The payback varies, from 93.8 percent last year on the Las Vegas Strip to 95.35 percent in Sparks, one of the best rates in the state, according to Nevada Gaming Control Board reports. Reno casinos paid back 95.02 percent; South Shore Lake Tahoe, 94.23 percent; and North Shore, 94.62 percent.
Payback rate improves with the stakes: Nevada's nickel slots returned 92 percent to players, while $25 machines paid back 96.7 percent.
Patrons dropped $115 billion into Nevada slots last year, and the casinos kept $6.3 billion, about 5.5 percent. Keeping another 1 percent of the total would have added more than $1 billion to the casinos' coffers.
California tribal casinos do not make public how much they are making and paying back from slot machines, but state officials and other experts say slot machines earn casinos $250 a day, or $13 million a day statewide. If that represents 10 percent of the money put in by players, assuming a 90 percent payback, then $130 million a day -- $47.5 billion a year -- is pouring into the machines.
Tribal casinos submit annual independent audits, including slot machine payout, to the National Indian Gaming Commission, a federal regulatory agency.
The agency doesn't share the financial data with states, said Greg Bergfeld, who works in the national commission's Sacramento office.
California casinos' slot payback rate is "very competitive with Nevada," he said.
"There is no verification," said Cheryl Schmit, director of Stand Up for California, a gambling watchdog group.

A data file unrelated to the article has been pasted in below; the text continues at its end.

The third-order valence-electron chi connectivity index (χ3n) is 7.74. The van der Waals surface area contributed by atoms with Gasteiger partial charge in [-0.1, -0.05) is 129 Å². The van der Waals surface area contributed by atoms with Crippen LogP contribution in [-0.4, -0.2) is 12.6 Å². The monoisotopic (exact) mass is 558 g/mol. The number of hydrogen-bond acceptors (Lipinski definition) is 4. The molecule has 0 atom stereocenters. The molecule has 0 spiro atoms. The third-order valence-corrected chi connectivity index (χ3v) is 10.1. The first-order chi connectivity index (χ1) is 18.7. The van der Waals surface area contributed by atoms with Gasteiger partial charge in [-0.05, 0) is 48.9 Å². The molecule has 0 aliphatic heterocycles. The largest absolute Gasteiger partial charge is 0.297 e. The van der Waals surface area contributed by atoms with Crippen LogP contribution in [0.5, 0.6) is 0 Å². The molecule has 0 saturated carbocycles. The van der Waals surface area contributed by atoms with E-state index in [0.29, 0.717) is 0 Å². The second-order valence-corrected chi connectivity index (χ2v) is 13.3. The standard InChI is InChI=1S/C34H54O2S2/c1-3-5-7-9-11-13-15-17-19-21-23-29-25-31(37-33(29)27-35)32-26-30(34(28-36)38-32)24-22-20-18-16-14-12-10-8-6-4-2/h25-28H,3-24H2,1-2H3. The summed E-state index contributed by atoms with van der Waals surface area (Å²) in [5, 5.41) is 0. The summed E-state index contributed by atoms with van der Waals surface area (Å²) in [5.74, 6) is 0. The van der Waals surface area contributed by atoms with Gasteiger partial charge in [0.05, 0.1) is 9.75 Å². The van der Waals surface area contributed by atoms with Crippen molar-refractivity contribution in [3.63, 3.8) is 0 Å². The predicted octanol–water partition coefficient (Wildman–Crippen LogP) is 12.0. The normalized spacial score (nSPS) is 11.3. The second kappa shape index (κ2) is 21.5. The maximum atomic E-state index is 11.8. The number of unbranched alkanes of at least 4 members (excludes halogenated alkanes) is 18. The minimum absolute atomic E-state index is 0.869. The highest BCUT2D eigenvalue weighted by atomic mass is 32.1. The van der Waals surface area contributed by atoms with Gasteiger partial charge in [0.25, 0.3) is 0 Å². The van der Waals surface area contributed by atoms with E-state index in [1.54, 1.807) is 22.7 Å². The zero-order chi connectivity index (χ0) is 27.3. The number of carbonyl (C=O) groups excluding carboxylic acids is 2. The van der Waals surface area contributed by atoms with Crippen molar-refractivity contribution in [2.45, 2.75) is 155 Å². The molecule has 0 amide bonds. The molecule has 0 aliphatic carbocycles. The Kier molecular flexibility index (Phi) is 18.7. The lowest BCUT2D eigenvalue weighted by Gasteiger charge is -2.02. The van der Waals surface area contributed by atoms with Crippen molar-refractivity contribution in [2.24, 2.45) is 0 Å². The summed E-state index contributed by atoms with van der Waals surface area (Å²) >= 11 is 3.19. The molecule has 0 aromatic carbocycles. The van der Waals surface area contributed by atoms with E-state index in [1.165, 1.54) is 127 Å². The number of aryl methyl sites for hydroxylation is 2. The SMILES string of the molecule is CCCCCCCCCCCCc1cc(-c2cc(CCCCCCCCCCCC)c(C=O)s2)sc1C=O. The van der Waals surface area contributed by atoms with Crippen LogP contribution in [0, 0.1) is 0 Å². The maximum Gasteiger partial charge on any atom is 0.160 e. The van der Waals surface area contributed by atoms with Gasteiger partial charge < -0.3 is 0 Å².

The only statistics released by the national commission are tribal gaming revenues by region, including one region that essentially covers California. Gaming revenue for fiscal year 2002 in California was $3.6 billion, up 24 percent, or more than $700 million, from the previous year, according to the national commission.
Critics say the tribes are too conservative in calculating their revenues. The state says tribal gaming revenue is $5 billion to $6 billion a year.
River Rock Casino, which opened amid controversy last fall in Alexander Valley, offers a payback "similar to those in Nevada," said spokesman Dave Reiseman. He didn't cite a specific figure.
Inside the domed, tent-topped casino, bright lights flash, chimes ring and drums spin on 1,600 slot machines with names like "Blazing 7," "Movie Star" and "Winning for Dummies." A 25-cent slot lists a $1,198 jackpot, while the $1-a-play progressive slot "Megabucks" shows a jackpot of $7.8 million and counting upward right before players' eyes.
Two players said they think Nevada offers better odds.
"I think they pay better in Nevada," said Pedro Fernandez of Santa Rosa, who said he puts about $50 in the slots on his visits to River Rock.
James King of Santa Rosa said he has "done pretty well" at River Rock, including a recent $1,700 jackpot. But he used to go to Reno once a month "and it always seems I did a little better there."
Even if River Rock slots are less generous, King said there's a big difference in time and money between a four-hour, 170-mile drive over the Sierra to Reno and a 20-minute trip to Alexander Valley.
Convenience is a significant economic factor, which may erase the difference in slot payback between distant Nevada and casinos near a Californian's home, Thompson said.
No matter how high the payback, there's no guarantee a player will profit from pumping money into a machine. By continued playing -- a process known in gambling parlance as "the grind" -- machines will usually take it all.
If the experience lasts long enough, it may not matter. "People tend to put in all their money anyway -- they're just buying time," Thompson said.
King said that when he hit the $1,700 jackpot, he left while he still had $1,200. "In the long run you always end up losing more than you win," he said.